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Israeli chipmaker TowerJazz's Q2 profit rises as forecast
[JERUSALEM] Israeli microchip maker TowerJazz reported a more than 20 per cent rise in second-quarter net profits on Thursday and said it was on track for record revenues in the current quarter, in line with analysts' forecasts as demand continues to grow across its product range.
TowerJazz, which makes chips for smartphones, battery chargers, AC/DC adapters and image sensors, said on Thursday it earned 49 US cents per diluted share in the second quarter, up from 40 US cents a year earlier. Revenue rose 13 per cent to a record US$345 million.
The company was forecast to earn 49 cents a share on revenue of US$345 million, according to Thomson Reuters I/B/E/S.
It expects third-quarter revenue to rise by around 9 per cent to US$355 million, plus or minus 5 per cent.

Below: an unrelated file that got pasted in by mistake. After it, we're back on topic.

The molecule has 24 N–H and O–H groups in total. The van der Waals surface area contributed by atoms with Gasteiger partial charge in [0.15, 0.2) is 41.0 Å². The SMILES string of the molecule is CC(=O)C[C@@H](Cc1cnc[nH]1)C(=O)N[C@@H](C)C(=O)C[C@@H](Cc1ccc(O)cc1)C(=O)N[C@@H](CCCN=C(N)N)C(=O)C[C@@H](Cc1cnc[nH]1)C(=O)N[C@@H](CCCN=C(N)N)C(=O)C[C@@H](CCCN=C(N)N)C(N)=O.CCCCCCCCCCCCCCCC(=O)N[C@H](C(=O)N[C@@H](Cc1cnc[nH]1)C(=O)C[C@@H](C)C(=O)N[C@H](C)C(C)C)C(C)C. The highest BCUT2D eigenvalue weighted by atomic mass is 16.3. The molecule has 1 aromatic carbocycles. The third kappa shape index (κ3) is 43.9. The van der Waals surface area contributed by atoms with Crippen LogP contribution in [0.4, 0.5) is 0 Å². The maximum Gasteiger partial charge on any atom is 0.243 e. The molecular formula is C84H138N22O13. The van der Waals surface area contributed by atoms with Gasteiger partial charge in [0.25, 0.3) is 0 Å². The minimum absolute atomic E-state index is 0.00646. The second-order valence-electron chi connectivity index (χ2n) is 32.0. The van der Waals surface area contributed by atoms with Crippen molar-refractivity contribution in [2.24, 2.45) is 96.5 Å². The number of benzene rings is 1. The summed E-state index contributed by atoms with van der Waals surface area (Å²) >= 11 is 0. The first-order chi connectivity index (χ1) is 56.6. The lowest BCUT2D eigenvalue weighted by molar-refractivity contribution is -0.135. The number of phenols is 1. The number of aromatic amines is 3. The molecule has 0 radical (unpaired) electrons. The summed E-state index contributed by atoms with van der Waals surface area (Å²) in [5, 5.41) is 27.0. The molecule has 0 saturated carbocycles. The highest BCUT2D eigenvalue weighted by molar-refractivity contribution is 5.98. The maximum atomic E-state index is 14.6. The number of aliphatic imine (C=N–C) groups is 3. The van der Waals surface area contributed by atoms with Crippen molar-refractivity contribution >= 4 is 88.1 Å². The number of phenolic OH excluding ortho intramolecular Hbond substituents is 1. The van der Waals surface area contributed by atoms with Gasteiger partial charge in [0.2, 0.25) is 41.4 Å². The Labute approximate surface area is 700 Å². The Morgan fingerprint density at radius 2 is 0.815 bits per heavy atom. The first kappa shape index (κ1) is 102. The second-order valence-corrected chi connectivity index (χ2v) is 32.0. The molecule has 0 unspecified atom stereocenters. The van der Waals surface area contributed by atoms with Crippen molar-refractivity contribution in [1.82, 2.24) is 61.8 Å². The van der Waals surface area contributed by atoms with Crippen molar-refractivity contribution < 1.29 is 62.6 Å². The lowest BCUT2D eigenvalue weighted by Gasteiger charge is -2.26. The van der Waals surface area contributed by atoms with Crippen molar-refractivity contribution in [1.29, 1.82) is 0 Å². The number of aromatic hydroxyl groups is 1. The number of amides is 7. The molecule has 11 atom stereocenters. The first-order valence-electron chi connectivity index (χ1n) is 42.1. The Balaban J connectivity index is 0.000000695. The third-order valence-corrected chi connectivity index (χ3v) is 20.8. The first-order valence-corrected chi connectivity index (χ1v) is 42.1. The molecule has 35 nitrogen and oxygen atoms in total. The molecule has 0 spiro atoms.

Analysts also are forecasting revenue of US$355 million in the third quarter and US$1.39 billion for all of 2017, which would be an 11 per cent increase on 2016.
TowerJazz operates two plants in Israel, one in California, one in Texas and three in Japan through its joint venture with Panasonic.
It lost money for years following heavy investments in its second chip plant in Israel, but has become profitable in the past two years.
Chief Executive Russell Ellwanger told Reuters that TowerJazz was looking to increase its capacity and was pursuing different models of acquisition.
This could be through a deal with a seller guaranteeing a certain amount of utilisation for a set period, buying an entire business if it meshes well with TowerJazz, or going after new technologies. "I can say in each three of those type of segments we do have activities," Mr Ellwanger said.
He noted that TowerJazz posted organic growth, which excludes acquisitions, of 26 per cent that resulted in an annual net profit run rate of US$200 million, the company having made a profit in the first half of the year of US$95.5 million.
Its shares were largely flat at 93.25 shekels a share at midday in Tel Aviv. They are up 27 per cent so far in 2017 after a 32 per cent gain in 2016.